The presence of Jesus is violent. Yes, violently peaceful. The terms seem contradictory, but allow me to present an example of what I mean. Jesus, oftentimes during his ministry, would be walking the streets of various towns, encountering sin and suffering, even demons. At those encounters sin was often forgiven, sufferings were often healed, and demons were driven out. “The light shines in the darkness, and the darkness did not overcome it,” as St. John wrote of Christ in his gospel.1 Jesus’ very presence was cause for the demons to shudder. At the same time, the crippled and the lame were healed, and those afflicted with evil would forcefully experience peace. “I am with you always, to the end of the age,” Jesus told the Apostles.2 But where today can we Christians find that Presence in which healing and peace may be found? As Catholics, we experience the primary place of encounter with Jesus in the Most Blessed Sacrament of the Eucharist.
“Those who eat my flesh and drink my blood have eternal life, and I will raise them up on the last day; for my flesh is true food and my blood is true drink,” Jesus told the multitude following him.3 At each Mass, we witness the power of the Holy Spirit descending upon the bread and wine, through the authority granted to the priest at his blessing by the Word of God, and changing the substance (the “is-ness”) of that bread and wine into Jesus Christ – Body, Blood, Soul and Divinity – his whole Person. There, the resurrected Lord is presented as the only true sacrifice for our sins, that same sacrifice by which sin and death were ultimately overcome in the Cross and Resurrection. In that Sacrament of the Eucharistic bread and wine, we encounter the “Lamb of God who takes away the sins of the world.” And so we sing at each Mass following the consecration of bread and wine the “Mystery of Faith”: “We proclaim your Death, O Lord, and profess your Resurrection, until you [Jesus] come again.”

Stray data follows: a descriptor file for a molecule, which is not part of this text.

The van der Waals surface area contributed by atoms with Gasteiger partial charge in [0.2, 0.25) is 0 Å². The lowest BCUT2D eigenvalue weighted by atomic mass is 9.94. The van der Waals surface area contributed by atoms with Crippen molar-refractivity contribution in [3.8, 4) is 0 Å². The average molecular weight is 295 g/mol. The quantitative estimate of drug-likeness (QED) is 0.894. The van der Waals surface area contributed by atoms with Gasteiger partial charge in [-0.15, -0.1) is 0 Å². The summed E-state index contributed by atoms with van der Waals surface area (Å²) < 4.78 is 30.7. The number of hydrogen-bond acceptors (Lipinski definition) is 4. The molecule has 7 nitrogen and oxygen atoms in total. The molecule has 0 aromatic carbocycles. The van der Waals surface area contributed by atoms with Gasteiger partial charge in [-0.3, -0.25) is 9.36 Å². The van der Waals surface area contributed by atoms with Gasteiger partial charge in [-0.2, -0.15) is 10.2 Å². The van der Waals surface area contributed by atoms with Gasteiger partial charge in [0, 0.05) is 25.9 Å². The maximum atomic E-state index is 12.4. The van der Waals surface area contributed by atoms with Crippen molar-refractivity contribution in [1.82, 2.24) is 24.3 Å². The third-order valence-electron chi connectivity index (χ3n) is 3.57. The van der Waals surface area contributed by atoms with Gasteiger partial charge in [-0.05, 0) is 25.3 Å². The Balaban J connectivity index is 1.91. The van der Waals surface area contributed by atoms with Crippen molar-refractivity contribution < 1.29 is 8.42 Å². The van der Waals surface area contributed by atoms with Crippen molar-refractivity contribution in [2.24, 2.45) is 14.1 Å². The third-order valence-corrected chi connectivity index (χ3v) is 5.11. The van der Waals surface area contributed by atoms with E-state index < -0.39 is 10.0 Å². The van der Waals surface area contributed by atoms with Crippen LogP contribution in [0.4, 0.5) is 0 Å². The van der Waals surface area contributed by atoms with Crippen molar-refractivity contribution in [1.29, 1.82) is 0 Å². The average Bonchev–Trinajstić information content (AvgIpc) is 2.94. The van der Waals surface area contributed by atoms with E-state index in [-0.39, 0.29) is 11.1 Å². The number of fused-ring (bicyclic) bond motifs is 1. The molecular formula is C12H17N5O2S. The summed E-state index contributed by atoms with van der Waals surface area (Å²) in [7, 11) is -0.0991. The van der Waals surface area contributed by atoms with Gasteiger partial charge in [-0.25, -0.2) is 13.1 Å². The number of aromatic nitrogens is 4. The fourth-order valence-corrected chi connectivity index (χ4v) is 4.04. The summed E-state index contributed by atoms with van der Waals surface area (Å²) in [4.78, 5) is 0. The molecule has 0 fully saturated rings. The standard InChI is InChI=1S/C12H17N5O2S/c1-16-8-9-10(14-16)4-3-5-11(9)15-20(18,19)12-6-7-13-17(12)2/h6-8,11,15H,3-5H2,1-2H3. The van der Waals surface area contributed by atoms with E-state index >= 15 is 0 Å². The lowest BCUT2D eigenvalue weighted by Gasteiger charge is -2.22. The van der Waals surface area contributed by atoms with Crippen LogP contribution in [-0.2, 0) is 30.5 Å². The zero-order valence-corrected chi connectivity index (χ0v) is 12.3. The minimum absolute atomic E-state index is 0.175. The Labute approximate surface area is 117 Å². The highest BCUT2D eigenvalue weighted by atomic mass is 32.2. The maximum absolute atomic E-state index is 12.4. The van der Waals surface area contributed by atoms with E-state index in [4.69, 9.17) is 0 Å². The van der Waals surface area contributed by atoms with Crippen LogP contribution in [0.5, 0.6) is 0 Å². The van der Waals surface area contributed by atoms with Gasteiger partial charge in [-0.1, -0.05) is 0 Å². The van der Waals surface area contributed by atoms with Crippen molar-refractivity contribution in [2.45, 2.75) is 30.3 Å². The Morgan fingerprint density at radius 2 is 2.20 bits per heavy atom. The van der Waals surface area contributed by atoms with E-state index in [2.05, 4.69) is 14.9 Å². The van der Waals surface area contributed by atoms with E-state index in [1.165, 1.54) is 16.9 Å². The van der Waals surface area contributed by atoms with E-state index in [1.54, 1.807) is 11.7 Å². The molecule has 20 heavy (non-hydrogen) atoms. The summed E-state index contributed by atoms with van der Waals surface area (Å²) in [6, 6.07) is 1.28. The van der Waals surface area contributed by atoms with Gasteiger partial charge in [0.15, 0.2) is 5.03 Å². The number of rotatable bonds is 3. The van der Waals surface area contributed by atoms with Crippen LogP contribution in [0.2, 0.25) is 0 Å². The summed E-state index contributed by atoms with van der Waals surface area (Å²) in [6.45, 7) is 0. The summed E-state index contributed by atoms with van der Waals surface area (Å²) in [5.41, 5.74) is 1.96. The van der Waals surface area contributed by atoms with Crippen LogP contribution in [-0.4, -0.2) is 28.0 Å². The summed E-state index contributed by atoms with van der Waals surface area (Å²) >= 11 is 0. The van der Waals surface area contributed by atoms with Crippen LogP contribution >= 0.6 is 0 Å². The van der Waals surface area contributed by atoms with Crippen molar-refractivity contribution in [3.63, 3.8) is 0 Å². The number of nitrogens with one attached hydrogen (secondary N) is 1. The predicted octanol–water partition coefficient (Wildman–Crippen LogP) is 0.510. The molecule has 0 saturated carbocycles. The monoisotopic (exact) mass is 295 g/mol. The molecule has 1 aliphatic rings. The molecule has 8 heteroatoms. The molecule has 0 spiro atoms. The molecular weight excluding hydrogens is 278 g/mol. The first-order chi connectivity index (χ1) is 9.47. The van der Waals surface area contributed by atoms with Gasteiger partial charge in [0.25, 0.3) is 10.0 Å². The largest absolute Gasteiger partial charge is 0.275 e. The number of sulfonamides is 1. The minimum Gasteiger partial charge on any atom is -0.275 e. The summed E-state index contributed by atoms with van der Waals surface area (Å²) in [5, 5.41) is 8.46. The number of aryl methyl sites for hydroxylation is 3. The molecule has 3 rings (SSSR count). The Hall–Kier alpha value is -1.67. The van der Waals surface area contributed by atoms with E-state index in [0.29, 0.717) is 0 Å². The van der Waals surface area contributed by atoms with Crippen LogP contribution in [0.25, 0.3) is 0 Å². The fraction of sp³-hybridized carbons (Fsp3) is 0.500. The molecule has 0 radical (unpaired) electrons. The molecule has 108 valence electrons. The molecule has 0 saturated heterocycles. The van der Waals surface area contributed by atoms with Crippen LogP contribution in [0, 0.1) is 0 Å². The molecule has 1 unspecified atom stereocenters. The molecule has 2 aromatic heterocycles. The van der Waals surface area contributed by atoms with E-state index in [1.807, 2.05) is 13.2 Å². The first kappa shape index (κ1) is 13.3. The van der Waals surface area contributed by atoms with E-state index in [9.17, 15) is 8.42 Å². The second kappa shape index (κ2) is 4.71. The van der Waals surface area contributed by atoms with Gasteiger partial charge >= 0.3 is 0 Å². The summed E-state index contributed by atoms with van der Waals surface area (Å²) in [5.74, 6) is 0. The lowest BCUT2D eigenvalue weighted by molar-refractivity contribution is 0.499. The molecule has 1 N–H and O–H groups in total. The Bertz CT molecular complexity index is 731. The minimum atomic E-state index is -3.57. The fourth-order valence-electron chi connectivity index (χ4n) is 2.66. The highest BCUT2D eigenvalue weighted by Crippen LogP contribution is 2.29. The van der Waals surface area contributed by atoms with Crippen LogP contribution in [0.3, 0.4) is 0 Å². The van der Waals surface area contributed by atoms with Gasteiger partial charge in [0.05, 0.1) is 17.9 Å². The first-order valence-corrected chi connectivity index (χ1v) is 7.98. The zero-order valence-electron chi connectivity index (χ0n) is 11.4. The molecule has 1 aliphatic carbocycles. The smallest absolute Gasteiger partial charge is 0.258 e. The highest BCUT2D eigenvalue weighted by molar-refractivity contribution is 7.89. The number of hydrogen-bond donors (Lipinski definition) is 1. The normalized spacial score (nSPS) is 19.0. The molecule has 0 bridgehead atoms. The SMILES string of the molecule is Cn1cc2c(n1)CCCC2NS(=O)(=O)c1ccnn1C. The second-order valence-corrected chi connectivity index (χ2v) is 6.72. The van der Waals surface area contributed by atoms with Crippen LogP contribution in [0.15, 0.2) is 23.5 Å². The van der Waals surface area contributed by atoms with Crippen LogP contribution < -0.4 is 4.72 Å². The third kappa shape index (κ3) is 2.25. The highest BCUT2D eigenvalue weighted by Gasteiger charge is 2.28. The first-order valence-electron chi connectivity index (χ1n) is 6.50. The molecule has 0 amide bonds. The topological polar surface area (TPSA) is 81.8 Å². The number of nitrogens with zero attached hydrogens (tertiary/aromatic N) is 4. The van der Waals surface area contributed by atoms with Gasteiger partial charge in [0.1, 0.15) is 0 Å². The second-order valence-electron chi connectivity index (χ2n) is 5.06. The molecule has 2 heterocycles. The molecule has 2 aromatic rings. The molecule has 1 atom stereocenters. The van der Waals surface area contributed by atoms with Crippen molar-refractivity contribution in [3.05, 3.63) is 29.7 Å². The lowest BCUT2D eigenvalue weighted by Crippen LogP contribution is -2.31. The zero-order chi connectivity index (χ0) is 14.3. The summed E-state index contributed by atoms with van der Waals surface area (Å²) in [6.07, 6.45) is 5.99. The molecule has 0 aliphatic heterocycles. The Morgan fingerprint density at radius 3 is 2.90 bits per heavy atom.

Oftentimes, I am reminded of the “violence” of Christ’s presence when I am before him in Eucharistic Adoration; that is, when I am praying in the presence of Jesus in the Eucharist. I’ll often go before him in prayer, perhaps when I am most anxious, in pain or under tremendous stress, and there I experience his peace – not mine. I won’t even know how to pray about my feelings and thoughts, and yet his peace overtakes my own heart, calming the storm on which I have my eyes fixed too much. I suddenly receive a strength beyond anything that I could possibly conjure up myself, without any explanation. Perhaps, there are times I even suddenly experience an enlightenment to my thoughts, a clarity, or a light shown into my conscience – an increased understanding – all while sitting before the Most Blessed Sacrament in silence. In the Eucharist, I truly encounter the Jesus that is “the same yesterday, today and forever.”4
St. Thomas Aquinas, it is said, used to pray before the Blessed Sacrament and lay his head on the tabernacle – the containment where consecrated hosts are kept to take to the sick. This he would do when he was unsure of how to meditate on a subject and did not have an answer to a question he was pondering; for he wrote volumes upon volumes of theological works in quest to serve Jesus, his Lord, and the Church. While resting before Christ in the Eucharist, he would receive clarity on whatever he was enquiring the Lord about. This “Angelic Doctor” of the Church, as he is often called, had one of the greatest minds in the history of the world, and yet he was only filled with Truth by his encounter first with the Source of Truth and peace – Jesus Christ.
In that Blessed Sacrament, we find our peace, our hope, our strength. Christ himself has condescended to bread and wine in order to become one with us, his Body (the Church). He gives to us by that Blessed Sacrament his very flesh and blood – the matter of this world to which he united himself in becoming human, and by which he overcame sin, suffering and death and their power disarmed. By it, he presents himself to our own bodies and souls, to feed us with his saving Person – human and divine. What a grace-filled opportunity we have by making a visit to the Blessed Sacrament for an encounter with Christ. In his presence, Jesus will give strength to our souls, and peace to our minds. We can bring to Jesus our prayers for others and our thanksgivings for his love and goodness. Here at St. Anthony, Eucharistic Adoration is on Thursdays and First Fridays. Other parishes have similar times or even have Perpetual Adoration chapels, in which access can be granted at any time of day or night.
“In the [Sacred] Host is your power; it will defend you.” – Jesus to St. Maria Faustina5
1 John 1:5 NRSVCE
2 Matt. 28:20
3 John 6:54-55
4 Heb. 13:8
5 Faustina. 2005. Divine mercy in my soul: the diary of Saint Maria Faustina Kowalska. Stockbridge, Mass: Marian Press. (616).